One of country music’s most powerful duos is back with a new record entitled Bigger. After an eight year hiatus that included two solo records from Jennifer Nettles and a solo album and mix of singles from Kristian Bush, the two have reunited to bring their powerful message back to the country music scene. Though they are not immune to the pop-country influences of today, Sugarland is as good as ever and is highly aware of the strained atmosphere that brought them back together. With Nettles’ unforgettable voice and Bush’s ability to craft catchy tunes, Bigger is an echo back to classic Sugarland with a modern zest.
Each incarnation of Sugarland is a little different, but Nettles and Bush remain committed to their roots, their sound still as arena rocking as it has been over the years. The classic strum of Bush’s guitar complements Nettles’ voice as much as his harmonies, the added orchestral backdrop making this album, well, bigger. The production quality of Bigger is so well-balanced that it seems easy despite the near decade it’s been since their last studio album. Songs like “Mother” and “Bird In a Cage” are sentimental, tugging at the heartstrings in an understated way. Although the emotions of previous hits like “Stay” seem to be lacking in Bigger, Sugarland is nostalgic about enjoying the ride, though there are somber and sobering tracks like “Tuesday’s Broken”, which takes gun violence in schools head on, providing a more recent flavor in Bigger’s formula.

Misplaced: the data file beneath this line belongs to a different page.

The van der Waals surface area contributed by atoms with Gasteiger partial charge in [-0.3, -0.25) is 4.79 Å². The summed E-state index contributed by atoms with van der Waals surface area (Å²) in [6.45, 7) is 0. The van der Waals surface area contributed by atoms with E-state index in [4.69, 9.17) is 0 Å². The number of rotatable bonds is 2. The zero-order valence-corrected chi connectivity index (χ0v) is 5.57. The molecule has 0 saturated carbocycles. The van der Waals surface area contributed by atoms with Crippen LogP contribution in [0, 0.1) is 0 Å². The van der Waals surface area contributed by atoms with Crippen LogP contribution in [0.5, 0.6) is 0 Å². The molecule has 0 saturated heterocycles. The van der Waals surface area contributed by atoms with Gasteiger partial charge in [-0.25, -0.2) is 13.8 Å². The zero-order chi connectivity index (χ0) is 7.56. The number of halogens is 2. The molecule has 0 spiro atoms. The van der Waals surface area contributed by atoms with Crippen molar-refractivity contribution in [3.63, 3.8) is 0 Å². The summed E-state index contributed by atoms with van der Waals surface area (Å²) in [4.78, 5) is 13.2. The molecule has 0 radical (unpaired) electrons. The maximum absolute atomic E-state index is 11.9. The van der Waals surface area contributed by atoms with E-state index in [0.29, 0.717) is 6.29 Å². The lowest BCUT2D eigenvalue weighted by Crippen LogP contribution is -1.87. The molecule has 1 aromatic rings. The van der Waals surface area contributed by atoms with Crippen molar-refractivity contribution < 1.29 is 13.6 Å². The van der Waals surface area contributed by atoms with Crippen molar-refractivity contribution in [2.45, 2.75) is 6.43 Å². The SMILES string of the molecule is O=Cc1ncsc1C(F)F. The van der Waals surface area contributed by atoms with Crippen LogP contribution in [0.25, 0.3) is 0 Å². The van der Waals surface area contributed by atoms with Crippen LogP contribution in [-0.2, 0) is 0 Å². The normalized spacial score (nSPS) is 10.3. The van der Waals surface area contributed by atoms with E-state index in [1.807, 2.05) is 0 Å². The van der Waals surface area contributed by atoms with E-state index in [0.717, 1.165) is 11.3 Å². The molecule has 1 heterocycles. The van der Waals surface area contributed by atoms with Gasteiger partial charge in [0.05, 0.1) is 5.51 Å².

Some real highlights of the album come halfway along the 42 minute runtime. “Lean It on Back” should be played at beachfront tiki huts while having fun in the sun. Utilizing labelmate Taylor Swift in the song “Babe” is a stroke of genius, beckoning even more nostalgia to Swift’s time in the country music. “Love Me Like I’m Leaving” is so sonically pleasing that it’s impossible to not be impressed. Even if Sugarland gets a little cutesy and oversaturated at times, there’s still a lot of bulk in their meticulous musicianship.
After 2010’s Incredible Machine, it seemed as if Sugarland couldn’t get any bigger. Incredible Machine was complex, fruitful, and carried a storyline. With the band being on top of the world, Nettles and Bush called it quits, but the strengths of Sugarland remained the same. Bigger is a mix of all eras in the duo’s 14 year history: chart-topping hits, island rhythms, and serious lyricism. This album is an excellent return that will please both new and old listeners.